November Miscellanea

Unable to sleep it seems like a good time to catch up. I have intended to share numerous items the past few months only to let them fall by the wayside as time moved on.

Cotton at Fearrington

Cotton at Fearrington

Just a few minutes drive from my home is an unincorporated community called Fearrington Village. A mixed use development built on old farmland it has restaurants, shops, a fabulous independent bookstore, and it has lovely gardens, which are the legacy of the developer’s late wife Jenny Fitch.

Several weeks ago I met friends there for lunch at The Granary (one of many repurposed farm buildings). Afterwards during a stroll around the shops and grounds we came upon cotton growing in one of the borders, its unopened bolls and stem color echoing the reddish hues of its coleus companions.

Cotton at Fearrington

Cotton at Fearrington

cotton-at-fearrington-2

A few days later I was back at Fearrington, this time to attend a talk sponsored by the community’s garden club. I am a member of a different club, but fortunately heard about this event—exciting because the guest speaker was Marian St. Clair.

I have been a long-time reader of Marian at her blog Hortitopia, so it was delightful to get to meet her. She was even more friendly, smart and funny in person and she gave an informative and entertaining presentation on Growing Good Gardens…Finding Ideas & Inspiration in All the Right Places.  After her talk several of us had a chance to chat over a glass of wine at Fearrington’s coffee and wine shop, The Goat.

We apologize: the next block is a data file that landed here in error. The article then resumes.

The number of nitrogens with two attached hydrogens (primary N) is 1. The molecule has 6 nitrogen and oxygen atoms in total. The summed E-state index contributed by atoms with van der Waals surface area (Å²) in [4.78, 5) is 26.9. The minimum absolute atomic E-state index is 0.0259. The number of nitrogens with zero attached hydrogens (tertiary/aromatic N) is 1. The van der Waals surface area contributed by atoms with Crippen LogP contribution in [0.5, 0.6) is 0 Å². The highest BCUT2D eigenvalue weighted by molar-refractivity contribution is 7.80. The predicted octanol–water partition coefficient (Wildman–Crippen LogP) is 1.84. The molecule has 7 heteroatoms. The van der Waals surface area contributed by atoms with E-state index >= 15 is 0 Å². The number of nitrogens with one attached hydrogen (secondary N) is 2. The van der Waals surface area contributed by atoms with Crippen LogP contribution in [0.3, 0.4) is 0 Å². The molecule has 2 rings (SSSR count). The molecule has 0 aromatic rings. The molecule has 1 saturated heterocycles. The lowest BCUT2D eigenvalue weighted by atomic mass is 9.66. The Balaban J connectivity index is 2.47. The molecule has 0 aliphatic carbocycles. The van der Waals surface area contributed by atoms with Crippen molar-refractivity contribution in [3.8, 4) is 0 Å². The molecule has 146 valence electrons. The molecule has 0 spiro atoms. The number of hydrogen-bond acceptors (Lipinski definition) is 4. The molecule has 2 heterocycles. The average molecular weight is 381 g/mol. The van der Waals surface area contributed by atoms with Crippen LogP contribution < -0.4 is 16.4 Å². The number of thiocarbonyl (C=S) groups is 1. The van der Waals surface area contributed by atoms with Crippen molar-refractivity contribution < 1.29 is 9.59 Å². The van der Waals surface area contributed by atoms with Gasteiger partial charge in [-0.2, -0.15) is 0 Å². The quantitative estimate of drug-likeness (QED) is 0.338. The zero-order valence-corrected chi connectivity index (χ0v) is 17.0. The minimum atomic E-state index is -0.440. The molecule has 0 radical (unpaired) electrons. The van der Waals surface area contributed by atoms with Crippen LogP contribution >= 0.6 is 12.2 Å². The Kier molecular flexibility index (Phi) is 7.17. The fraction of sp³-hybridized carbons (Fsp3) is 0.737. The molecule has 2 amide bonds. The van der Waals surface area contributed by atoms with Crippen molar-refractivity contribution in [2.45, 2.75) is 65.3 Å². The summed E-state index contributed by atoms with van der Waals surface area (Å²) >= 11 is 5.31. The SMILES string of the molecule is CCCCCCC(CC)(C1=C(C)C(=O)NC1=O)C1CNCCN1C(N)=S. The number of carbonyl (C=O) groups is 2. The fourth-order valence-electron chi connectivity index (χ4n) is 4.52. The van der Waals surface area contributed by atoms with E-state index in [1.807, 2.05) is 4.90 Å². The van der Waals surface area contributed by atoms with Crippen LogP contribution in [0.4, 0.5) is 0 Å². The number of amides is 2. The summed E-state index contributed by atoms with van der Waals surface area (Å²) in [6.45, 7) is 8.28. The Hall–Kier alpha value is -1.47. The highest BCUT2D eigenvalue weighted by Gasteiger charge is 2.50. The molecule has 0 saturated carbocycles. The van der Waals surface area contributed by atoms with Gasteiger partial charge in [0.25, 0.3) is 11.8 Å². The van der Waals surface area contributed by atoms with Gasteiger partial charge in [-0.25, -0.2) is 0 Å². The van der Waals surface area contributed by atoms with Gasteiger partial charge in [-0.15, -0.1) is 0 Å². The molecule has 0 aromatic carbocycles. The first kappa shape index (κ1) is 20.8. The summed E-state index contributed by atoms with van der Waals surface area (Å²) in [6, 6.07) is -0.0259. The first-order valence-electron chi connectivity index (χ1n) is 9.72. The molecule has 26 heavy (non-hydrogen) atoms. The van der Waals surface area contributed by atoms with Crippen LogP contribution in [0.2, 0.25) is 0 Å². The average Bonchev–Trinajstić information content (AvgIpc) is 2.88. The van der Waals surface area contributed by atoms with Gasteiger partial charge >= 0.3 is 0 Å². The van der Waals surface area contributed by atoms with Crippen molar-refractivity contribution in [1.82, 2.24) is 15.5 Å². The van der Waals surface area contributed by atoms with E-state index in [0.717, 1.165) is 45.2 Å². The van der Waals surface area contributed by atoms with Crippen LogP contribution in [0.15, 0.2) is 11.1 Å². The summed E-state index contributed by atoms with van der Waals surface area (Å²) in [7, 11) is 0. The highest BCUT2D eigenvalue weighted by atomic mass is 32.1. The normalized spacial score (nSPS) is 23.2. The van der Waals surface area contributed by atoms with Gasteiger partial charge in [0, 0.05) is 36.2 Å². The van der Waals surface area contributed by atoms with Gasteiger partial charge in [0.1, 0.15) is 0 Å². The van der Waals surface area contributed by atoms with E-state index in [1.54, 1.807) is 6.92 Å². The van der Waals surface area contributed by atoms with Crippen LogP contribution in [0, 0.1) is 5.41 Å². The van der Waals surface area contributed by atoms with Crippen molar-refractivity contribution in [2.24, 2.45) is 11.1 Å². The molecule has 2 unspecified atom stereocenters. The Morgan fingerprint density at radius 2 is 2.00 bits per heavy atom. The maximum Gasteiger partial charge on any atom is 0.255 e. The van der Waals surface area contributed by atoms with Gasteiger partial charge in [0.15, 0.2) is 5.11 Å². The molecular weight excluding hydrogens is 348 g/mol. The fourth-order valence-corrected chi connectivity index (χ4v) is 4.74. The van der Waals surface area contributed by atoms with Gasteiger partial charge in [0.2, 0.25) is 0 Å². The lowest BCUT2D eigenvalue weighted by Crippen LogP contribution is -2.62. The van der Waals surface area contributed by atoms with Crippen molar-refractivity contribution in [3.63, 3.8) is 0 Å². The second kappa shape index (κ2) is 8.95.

Fearrington Garden Club Meeting. Susie, Sarah, Anna, Libby, Debbie, Marian

Afterwards at The Goat: Susie, Sarah, Anna, Libby, Debbie, Marian

Yesterday the Chapel Hill Garden Club, of which I am a member, had a great speaker, Brie Arthur, who gave a whirlwind look at woody plants for the winter landscape.  Brie also was selling plants and I finally picked up some more camellias, two teas (Camellia sinensis ‘Pulaski Tea’) and 3 white formal doubles, C. japonica ‘Seafoam.’

White: Camellia Sinensis 'Pulaski Tea' (2) and C. japonica 'Seafoam' (3)

White: Camellia Sinensis ‘Pulaski Tea’ (2) and C. japonica ‘Seafoam’ (3)

Except along the north side of the house, my garden does not have perfect growing conditions for growing camellias. Brie assured me the two tea plants can grow in full sun, but I will have to think carefully about where to site the japonicas.

I have picked up various spring bulbs that need planting too. Rainy today—time to ponder.

22 thoughts on “November Miscellanea

  1. automatic gardener

    Good luck with your camellia. I have replaced my roses with camellias, as my garden has gotten more shade. I love cotton and used to grow it in my garden. I need to look for the red, as it looks more decorative.

    Reply
    1. pbmgarden Post author

      The wildfire that was threatening my cousin’s property has been 100% contained and she is getting rain too. Still other places are dealing with fire though.

      Reply
  2. Christina

    I hope you aren’t worrying about something that is making you unable to sleep Susie. I love the red cotton; I don’t think I’ve never seen it growing, at the stage you showed it, it is most attractive. I’m glad you’re able to attend interesting talks; that is something I very much miss here.

    Reply
  3. An Eye For Detail

    Susie: Glad you posted the full picture of all of us! I hadn’t been sure whether to do that. So glad you enjoyed the talk, Marian, and coming here. Yes, I’ve seen the cotton over there; and my neighbor grows some too! I love walking by it each morning as it is just so unique!
    I bought one camellia yesterday so must get it in the ground…I planted about 150 tulips on Sunday so cannot wait for spring!